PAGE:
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Aboriginal youth and restorative justice: Critical notes from the Australian frontier

Blagg, Harry
June 4, 2015

Source: (2001) In Restorative justice for juveniles: Conferencing, mediation and circles, ed. Allison Morris and Gabrielle Maxwell, 227-242. With a foreword by DJ Carruthers. Oxford: Hart Publishing.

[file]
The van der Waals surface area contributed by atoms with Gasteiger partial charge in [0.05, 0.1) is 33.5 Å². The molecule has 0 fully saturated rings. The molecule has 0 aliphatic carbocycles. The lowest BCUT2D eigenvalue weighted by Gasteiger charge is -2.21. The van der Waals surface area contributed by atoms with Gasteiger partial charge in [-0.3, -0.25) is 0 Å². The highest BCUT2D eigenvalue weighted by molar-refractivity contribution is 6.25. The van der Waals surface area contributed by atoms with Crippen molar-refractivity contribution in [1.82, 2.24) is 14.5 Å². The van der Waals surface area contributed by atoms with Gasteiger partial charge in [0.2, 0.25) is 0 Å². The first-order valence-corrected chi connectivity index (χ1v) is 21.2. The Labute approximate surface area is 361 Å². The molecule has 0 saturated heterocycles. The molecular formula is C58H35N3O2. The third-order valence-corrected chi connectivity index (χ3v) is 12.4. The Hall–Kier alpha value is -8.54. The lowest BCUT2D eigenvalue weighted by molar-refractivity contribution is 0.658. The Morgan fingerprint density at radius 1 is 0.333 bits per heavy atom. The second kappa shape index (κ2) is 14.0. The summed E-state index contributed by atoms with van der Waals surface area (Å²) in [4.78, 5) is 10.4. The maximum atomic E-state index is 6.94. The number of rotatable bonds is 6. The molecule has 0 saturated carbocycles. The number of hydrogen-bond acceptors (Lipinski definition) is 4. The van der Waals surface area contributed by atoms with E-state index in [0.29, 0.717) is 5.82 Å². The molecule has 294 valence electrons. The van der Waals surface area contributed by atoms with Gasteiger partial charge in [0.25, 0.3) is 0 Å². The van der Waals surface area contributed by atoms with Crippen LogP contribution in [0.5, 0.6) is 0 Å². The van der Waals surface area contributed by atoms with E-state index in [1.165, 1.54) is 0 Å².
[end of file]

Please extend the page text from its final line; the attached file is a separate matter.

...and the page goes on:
Rates of incarceration for aboriginal people in Australia are disproportionately high. Does restorative justice offer hope in addressing this reality? Blagg believes that the relevance of restorative justice in its current forms to the situation of aboriginal people is marginal. Restorative justice, he states, must cast a “restorative visionâ€? that truly addresses their social, economic, and political context. To support his perspective, Blagg analyzes several issues: the over-representation of aboriginal youth in the criminal justice system; the effects of “law and orderâ€? politics on aboriginal people; aboriginal questions about the legitimacy of conferencing and community crime prevention initiatives; stereotypes of aboriginal juvenile offenders; ambiguities concerning family conferencing and Western Australia’s Juvenile Justice Teams as they relate to aboriginal youth; and the need for restorative justice to support indigenous culture and customary law.


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